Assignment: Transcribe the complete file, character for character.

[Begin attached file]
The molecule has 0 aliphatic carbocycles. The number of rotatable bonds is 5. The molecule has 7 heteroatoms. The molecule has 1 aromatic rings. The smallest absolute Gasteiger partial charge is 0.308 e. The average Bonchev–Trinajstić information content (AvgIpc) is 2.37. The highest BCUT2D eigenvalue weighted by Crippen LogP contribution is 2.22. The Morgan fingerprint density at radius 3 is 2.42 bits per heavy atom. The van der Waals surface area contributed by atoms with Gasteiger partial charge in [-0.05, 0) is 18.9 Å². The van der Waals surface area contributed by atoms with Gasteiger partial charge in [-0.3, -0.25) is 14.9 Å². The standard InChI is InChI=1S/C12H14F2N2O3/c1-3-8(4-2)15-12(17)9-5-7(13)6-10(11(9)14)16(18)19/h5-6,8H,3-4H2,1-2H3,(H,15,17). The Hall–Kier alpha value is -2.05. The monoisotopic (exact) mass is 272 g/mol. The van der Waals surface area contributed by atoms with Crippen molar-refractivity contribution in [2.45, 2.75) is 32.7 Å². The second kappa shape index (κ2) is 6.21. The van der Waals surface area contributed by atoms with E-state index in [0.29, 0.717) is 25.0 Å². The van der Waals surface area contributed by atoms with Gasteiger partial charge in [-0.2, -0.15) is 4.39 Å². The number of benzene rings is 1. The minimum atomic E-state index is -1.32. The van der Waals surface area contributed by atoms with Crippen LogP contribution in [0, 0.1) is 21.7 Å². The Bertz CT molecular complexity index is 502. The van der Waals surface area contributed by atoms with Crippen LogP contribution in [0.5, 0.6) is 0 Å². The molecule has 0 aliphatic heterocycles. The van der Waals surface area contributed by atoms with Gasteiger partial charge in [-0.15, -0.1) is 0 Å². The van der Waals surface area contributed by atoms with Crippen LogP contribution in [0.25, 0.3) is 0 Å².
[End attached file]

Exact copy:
The molecule has 0 aliphatic carbocycles. The number of rotatable bonds is 5. The molecule has 7 heteroatoms. The molecule has 1 aromatic rings. The smallest absolute Gasteiger partial charge is 0.308 e. The average Bonchev–Trinajstić information content (AvgIpc) is 2.37. The highest BCUT2D eigenvalue weighted by Crippen LogP contribution is 2.22. The Morgan fingerprint density at radius 3 is 2.42 bits per heavy atom. The van der Waals surface area contributed by atoms with Gasteiger partial charge in [-0.05, 0) is 18.9 Å². The van der Waals surface area contributed by atoms with Gasteiger partial charge in [-0.3, -0.25) is 14.9 Å². The standard InChI is InChI=1S/C12H14F2N2O3/c1-3-8(4-2)15-12(17)9-5-7(13)6-10(11(9)14)16(18)19/h5-6,8H,3-4H2,1-2H3,(H,15,17). The Hall–Kier alpha value is -2.05. The monoisotopic (exact) mass is 272 g/mol. The van der Waals surface area contributed by atoms with Crippen molar-refractivity contribution in [2.45, 2.75) is 32.7 Å². The second kappa shape index (κ2) is 6.21. The van der Waals surface area contributed by atoms with E-state index in [0.29, 0.717) is 25.0 Å². The van der Waals surface area contributed by atoms with Gasteiger partial charge in [-0.2, -0.15) is 4.39 Å². The number of benzene rings is 1. The minimum atomic E-state index is -1.32. The van der Waals surface area contributed by atoms with Crippen LogP contribution in [0, 0.1) is 21.7 Å². The Bertz CT molecular complexity index is 502. The van der Waals surface area contributed by atoms with Crippen LogP contribution in [0.5, 0.6) is 0 Å². The molecule has 0 aliphatic heterocycles. The van der Waals surface area contributed by atoms with Gasteiger partial charge in [-0.15, -0.1) is 0 Å². The van der Waals surface area contributed by atoms with Crippen LogP contribution in [0.25, 0.3) is 0 Å².